I agree with Deputies who state that I should have those powers and that those who undertake this method in an experimental way should be encouraged but, in spite of the advance, undoubtedly, made in other lands, this is still a matter in respect of which we must proceed with a reasonable degree of caution. That is my general attitude. If I were even strongly hopeful that, as a result of the adoption of this method of breeding, I could shorten substantially the period in which we could bring back the milking capacity of our dairy cows, I should be inclined to look favourably upon the system. Not only that, but I should be prepared to go to the Government and—on that condition—ask them to make a substantial contribution for that purpose. I am afraid I shall not have the evidence which would enable me to take that course. Therefore, the policy I propose to follow in relation to this particular method of breeding is, as Deputies recommended, one of caution. There is no demand on the part of the farmers——


While it is my Department's duty to give agriculturists a lead, to keep an eye on all developments of this kind and to do whatever research work we can, the extent to which there is hostility on the part of farmers to this system, or any other system, however desirable, is surely, a warning to me and to those who work under me that we must proceed with a good deal of caution. We must be careful that, in trying to lead them, we do not leave them so far behind that they will not follow our instructions.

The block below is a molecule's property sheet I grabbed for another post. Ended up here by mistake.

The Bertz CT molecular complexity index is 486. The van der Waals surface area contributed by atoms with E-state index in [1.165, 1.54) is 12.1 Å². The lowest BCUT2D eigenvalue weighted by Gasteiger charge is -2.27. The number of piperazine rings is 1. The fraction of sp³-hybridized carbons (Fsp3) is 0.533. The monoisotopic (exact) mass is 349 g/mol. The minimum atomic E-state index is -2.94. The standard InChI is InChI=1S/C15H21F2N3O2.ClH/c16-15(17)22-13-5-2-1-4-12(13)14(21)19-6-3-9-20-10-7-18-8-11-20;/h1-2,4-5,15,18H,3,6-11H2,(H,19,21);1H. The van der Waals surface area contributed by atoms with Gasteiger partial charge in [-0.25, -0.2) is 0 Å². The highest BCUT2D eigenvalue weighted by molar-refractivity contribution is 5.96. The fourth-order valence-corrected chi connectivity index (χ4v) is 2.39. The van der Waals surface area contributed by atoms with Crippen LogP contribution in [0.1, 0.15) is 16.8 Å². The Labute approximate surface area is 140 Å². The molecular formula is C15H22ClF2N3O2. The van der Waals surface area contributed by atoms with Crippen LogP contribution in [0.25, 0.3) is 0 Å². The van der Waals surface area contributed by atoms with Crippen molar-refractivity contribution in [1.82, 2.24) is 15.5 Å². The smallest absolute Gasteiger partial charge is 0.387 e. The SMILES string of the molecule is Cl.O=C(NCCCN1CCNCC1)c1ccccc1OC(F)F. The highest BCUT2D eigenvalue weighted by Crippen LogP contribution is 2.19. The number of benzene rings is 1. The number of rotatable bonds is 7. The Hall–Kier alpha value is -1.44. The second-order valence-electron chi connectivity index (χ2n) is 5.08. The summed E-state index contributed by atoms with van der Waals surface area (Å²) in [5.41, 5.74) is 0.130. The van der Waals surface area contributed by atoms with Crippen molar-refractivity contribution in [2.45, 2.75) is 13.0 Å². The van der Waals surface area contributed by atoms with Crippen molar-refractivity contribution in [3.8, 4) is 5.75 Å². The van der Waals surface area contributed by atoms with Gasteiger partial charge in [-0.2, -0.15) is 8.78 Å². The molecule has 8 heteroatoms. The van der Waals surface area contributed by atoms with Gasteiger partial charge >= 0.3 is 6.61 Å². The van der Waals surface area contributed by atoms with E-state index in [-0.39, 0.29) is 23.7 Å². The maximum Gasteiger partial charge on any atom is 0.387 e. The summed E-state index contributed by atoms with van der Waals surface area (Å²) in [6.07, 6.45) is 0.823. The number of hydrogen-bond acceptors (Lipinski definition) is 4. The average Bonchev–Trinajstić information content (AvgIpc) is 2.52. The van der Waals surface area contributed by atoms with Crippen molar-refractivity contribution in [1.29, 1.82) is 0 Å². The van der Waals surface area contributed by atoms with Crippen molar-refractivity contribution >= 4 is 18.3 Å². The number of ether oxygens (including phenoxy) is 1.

I assure the Minister that will not happen.

It will not so long as I am here. There is no use in our talking about what has been done in Russia, Denmark and America or about the number of bulls in the years 1939, 1940 and 1941 at artificial insemination centres. Even if we had 40 such centres, we have not here the number of proven bulls to which Deputy Hughes seems to think.

You can get them.

They cannot get them in Britain. In the artificial insemination centres there, they cannot get bulls of the type or number they require. That problem will remain for a long time, because, even if we had a number of these centres stocked with proven bulls, if we do not develop our milk-recording system, how are we to learn the results or how are we to get the fullest advantage to be derived from a system of this kind? The matter is not as easy as Deputy Hughes seem to think.

I did not suggest it was easy.

To devise a means by which the milking capacity of our cows could be raised is a terribly intricate matter. Even if you knew the road which you intended to travel and were satisfied that it was the correct road, after careful examination of all the difficulties, you would have to admit that it would be a very long road, indeed. I introduced this measure for the simple reason that I thought, I, or any person in my position, should have the right, authority and power, when application is made to set up a centre of this kind, to say whether it should be set up or not and, if I decided that it should, that I should be in a position to stipulate the conditions under which that could be done. At some later date, when I shall have given the matter more careful thought, I may have some further pronouncement to make regarding my own attitude and that of my Department towards this method of breeding and the contribution, if any, which we propose to make to encourage it.

Question put and agreed to.
Committee Stage fixed for Wednesday, 22nd October, 1947.